Book review

When the best defence is no defence

12 March 2011 12:00 am

This remarkable book is the account by their lawyer of the trial, imprisonment and sentencing to death in the late Eighties of a group of young men who came to be known as the Delmas Four.

Walking wounded

19 February 2011 12:00 am

Paul Torday’s phenomenal success with Salmon Fishing in the Yemen was always going to be a hard act to follow.

The empire strikes back

19 February 2011 12:00 am

Britain recovered from the humiliating loss of her American colonies surprisingly swiftly. But a harsh fate awaited many of her loyalist supporters, according to John Preston

BOOKENDS: Hang the participle

5 February 2011 6:00 am

An awful lot of books are being published these days about the English language. David Crystal has a new one out every few weeks, and John Sutherland probably has half a dozen on the go. The Language Wars: (John Murray, £17.99) is Henry Hitchings’s third and unlikely to be his last.

Australian Books – Hot off the presses

5 February 2011 12:00 am

Peter Allen Ryan has had several adult careers.

A war of nutrition

5 February 2011 12:00 am

The long summer that led up to the last days of peace in Europe in 1939 — the vigil of the Nazi assault on Poland on 1 September and the ensuing Phoney War — gave little hint of the storm to come.

And then there was one . . .

5 February 2011 12:00 am

The English fascination with spies is gloriously reflected in our literature, from Kim to A Question of Attribution, and while their Egyptian and Israeli counterparts remain untranslated, and the Americans unreadable, English spy novelists rule.

And now the good news

22 January 2011 12:00 am

Anh Do, the stand-up comedian, came to Australia as a young boy with his parents in 1980.

On the silver trail

15 January 2011 12:00 am

The Spanish empire was the first of Europe’s great overseas empires, and for many years the richest and most powerful.

Too good for words

15 January 2011 12:00 am

I confess myself baffled by this fable. The narrative is as clear, the prose as uncluttered, as one expects from Susan Hill, but its very simplicity leaves me wondering whether I’ve missed the point.

The gentle touch

8 January 2011 12:00 am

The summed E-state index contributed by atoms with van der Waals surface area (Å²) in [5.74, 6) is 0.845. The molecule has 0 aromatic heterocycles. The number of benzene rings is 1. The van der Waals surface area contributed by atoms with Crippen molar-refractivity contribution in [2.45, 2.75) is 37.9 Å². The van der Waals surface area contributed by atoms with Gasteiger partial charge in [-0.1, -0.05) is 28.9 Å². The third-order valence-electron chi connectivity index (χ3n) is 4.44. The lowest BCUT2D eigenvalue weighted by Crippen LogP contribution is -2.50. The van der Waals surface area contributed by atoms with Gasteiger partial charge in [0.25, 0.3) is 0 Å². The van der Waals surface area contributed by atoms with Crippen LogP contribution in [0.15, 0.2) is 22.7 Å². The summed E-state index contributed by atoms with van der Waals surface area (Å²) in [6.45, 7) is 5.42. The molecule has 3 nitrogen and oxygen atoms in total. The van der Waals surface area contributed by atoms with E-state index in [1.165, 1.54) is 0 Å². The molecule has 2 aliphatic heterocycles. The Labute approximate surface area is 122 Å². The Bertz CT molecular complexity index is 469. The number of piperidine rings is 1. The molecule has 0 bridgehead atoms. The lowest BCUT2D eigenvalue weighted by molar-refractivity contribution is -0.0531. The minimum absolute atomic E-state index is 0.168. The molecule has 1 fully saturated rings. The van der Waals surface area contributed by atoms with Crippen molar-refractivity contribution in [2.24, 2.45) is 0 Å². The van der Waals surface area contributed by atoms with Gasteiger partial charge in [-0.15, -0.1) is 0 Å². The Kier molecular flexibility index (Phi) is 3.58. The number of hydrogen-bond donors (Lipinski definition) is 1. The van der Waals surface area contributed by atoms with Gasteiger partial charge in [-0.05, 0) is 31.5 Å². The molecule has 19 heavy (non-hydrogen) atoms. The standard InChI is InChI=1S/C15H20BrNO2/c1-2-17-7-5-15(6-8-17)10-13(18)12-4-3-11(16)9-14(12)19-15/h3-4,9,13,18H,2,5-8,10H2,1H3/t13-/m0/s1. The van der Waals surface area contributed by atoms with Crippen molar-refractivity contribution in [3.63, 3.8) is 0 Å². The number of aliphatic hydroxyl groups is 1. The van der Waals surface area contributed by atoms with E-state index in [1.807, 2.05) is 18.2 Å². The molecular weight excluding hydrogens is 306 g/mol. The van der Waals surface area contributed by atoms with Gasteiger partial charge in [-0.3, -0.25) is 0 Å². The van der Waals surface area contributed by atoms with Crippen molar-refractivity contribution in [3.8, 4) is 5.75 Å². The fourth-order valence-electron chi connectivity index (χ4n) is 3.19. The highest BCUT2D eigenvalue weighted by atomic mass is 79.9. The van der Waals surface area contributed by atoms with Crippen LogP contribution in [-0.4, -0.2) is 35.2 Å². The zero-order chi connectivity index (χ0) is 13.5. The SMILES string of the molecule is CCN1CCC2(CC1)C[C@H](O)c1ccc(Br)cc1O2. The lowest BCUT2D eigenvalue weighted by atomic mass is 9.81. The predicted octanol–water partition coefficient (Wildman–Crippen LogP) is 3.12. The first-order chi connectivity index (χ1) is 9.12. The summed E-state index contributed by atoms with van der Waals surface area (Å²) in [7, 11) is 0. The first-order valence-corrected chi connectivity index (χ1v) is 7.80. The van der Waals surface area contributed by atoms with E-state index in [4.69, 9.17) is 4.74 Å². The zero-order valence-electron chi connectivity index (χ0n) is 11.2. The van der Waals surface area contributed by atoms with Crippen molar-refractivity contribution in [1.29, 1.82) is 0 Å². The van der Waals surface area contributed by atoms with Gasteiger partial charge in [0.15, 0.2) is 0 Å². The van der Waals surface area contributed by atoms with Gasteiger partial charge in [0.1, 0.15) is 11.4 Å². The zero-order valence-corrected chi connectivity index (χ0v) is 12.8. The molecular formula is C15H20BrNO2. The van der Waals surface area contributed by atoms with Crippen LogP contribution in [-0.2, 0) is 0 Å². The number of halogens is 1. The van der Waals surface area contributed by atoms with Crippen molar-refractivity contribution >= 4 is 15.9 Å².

My main disappointment with this collection of stories was that I had already read six of them, in publications ranging from the New Yorker to the Guardian.

On the charm offensive

27 November 2010 12:00 am

Derek Hill (1916–2000), writes Bruce Arnold, was an English representational landscape and portrait painter of ‘haunting and evocative creative spirituality that is perhaps indefinable’.

BOOKENDS: Xmas with the exes

20 November 2010 10:00 am

‘I only see radiators these days’, announces one of the characters in this novel — ‘You know, people who give out heat and warmth.’ A radiator is a pretty good description of India Knight’s Comfort and Joy (Fig Tree/ Penguin, £14.99), too: a book so kindly and funny and affectionate that you could probably warm your hands on it.

Books of the Year

20 November 2010 12:00 am

A further selection of the best books of 2010, chosen by some of our regular contributors

Change, decay and success

20 November 2010 12:00 am

After having for so long been treated with such disdain by the French literary establishment, Michel Houellebecq has at last been embraced by it.

So far from God . . .

20 November 2010 12:00 am

Ciudad Juárez, Mexico’s second largest border city, is clogged with rubbish, fouled with car exhaust and, increasingly, flooded with narcotics.

Unpredictable pleasures

20 November 2010 12:00 am

As befits a magazine with an erudite and international readership, I shall begin this review with a short salutation in the Western Greenland Eskimo language: ‘Ata, sûlorsimavutit!’ The phrase, as some of you — although I fear reprehensibly few — will know means: ‘Well, now you have again relieved yourself in your trousers.’ One can, I think, deduce two things from this.

Follow your star

20 November 2010 12:00 am

In these straitened times it looks as if a great many more hours of most people’s days will have to be spent waiting in queues.

The body in the library

13 November 2010 12:00 am

Jacques Bonnet is a distinguished French art historian and novelist who has amassed a private library of 40,000 volumes (around double the number contained in the average Waterstones).

Groupthink and doubletalk

23 October 2010 12:00 am

Soon after his historic victory over John McCain, Barack Obama was ushered into a Sensitive Compartmented Information Facility (SCIF) located deep inside the Federal building in Chicago to receive his first top-secret intelligence briefing as President-elect.

Two of a kind

23 October 2010 12:00 am

They were ‘soulmates’ according to people who knew both of them.